American Crow: Overview & Identification

May 23, 2022

Overview

American crows are one of the most commonly seen birds in most parts of the United States and Canada. They can be observed in trees, open fields and woodlands, roadsides, and habitats in almost any location. Although there have been attempts to irradicate them, American crows have continued to thrive in cities, farmlands, and towns. They are among the most intelligent birds, partly seen in their ability to effectively adapt to civilization among humans for their own survival. They are large and completely black, with loud, cawing voices. 

American crows are sociable and may be seen gathered together by the hundreds or even thousands in communal roosts on winter evenings

They will eat almost anything, including insects, earthworms, seeds, fruit, small animals, and garbage. They will also feed on carrion and baby birds they take from other nests. 

Related: Ruby-crowned Kinglet: Identification and Behavior

Identification

Here are a few ways to identify the American crow: 

Size & Shape

American crows are large, blackbirds with long, strong legs, a thick neck, and a straight, heavy bill with a slight hook at the end (also black). Their nostrils are covered by stiff bristles. They have a short tail that’s rounded or squared off at the end. The American crow’s feathers have a distinctive glossy, iridescent appearance. 

Nearly 20% of male American crows are slightly bigger than the females. 

Although they are confused with common ravens, the American crow is smaller than the raven. And their voices, though loud, aren’t as hoarse as the raven. 

Color Pattern

American crows are distinct because they are completely black, including their legs and bill. When they molt, the old feathers look brownish and scaly compared to their usual glossy appearance. 

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Behavior

American crows have a unique social system. They form flocks that may number in the thousands, and they’re cooperative breeders. They remain in the area where they were born to help take care of new offspring and defend their territory from predators. These protective birds can become aggressive to chase away bigger birds, which include owls, hawks, and herons. When they do this as a large group, it’s called mobbing.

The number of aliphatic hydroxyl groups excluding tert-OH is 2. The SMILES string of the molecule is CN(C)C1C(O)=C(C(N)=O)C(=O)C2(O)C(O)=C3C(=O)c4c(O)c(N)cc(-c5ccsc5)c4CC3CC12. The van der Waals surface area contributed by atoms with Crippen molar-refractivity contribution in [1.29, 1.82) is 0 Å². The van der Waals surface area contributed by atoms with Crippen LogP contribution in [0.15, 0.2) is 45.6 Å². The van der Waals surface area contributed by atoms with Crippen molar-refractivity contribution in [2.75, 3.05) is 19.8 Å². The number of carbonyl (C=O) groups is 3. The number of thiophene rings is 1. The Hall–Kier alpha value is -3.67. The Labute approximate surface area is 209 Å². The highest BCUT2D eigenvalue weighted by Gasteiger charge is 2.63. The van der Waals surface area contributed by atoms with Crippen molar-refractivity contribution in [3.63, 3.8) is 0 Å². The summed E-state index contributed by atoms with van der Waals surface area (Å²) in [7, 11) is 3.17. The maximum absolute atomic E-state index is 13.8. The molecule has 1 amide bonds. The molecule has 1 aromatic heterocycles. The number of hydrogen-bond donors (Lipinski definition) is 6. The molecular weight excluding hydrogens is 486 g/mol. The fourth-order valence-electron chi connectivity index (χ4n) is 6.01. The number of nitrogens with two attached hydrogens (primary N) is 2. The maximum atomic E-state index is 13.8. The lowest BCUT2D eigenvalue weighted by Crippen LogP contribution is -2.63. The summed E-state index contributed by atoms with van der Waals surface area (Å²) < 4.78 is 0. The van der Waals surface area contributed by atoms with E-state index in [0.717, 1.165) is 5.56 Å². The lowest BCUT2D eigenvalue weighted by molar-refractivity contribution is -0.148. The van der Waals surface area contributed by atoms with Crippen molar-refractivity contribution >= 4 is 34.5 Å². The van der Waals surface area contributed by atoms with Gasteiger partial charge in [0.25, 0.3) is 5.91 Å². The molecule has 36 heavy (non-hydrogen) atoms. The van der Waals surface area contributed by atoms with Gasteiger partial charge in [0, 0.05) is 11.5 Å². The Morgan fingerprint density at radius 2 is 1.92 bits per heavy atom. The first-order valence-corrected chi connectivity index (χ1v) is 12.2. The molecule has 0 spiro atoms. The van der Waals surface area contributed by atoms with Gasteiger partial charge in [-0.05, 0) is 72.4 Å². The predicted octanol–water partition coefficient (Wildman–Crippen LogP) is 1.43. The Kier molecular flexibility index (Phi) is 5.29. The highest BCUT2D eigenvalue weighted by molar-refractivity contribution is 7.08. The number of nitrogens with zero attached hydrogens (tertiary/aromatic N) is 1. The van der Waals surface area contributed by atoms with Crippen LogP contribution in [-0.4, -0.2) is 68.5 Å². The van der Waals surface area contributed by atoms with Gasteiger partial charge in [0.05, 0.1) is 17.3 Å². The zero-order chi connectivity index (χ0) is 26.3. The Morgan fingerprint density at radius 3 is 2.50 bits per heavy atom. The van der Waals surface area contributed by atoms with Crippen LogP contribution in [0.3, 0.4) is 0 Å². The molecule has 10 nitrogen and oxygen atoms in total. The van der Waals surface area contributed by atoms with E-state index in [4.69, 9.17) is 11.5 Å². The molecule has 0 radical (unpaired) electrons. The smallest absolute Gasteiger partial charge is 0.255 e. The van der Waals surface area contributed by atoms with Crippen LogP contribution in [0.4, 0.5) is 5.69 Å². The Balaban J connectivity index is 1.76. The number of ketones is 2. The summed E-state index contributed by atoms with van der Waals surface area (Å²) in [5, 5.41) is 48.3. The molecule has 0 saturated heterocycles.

American crows are known for their intelligence. They’re curious and sometimes mischievous, making them good learners and problem-solvers. They’re prone to eat discarded food in dumpsters and trash cans. 

Some American crows migrate, while others don’t. Their social behavior includes the family groups, winter roosts, and floater flocks. During their breeding season, these floater flocks of up to 50 individuals may help care for the young, find mates, and seek out vacant territories. However, these are speculations as more research is needed on these floater flocks. 

Yet another fascinating behavior of the American crow is called Anting. A crow will sit on an anthill allowing ants to crawl among its feathers. Sometimes they will even rub ants onto their feathers. 

We know that American crows are very vocal birds, as everyone has heard their loud, coarse cawing. But they are also capable of making softer sounds and rattling. The cawing seems to be a distinct language and understood by fellow American crows. 

The oldest recorded wild American crow was 14 years and 7 months.

Habitat

American crows are commonly found in open woodlands, fields, and forests. They may also be seen living in more people-populated areas like sports fields, towns, backyards, farmland, parking lots, roadsides, towns, and city trash heaps. They prefer open areas near trees. These areas are full of opportunities to find food. 

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Regional Differences

American crows living in the West are smaller than those residing in the East. Crows found in Florida are smaller with large feet. American crows in the Pacific Northwest used to be called the Northwestern Crow, and it was thought to be a different species until 2021. They’re smaller and have a deeper voice than those in other regions.

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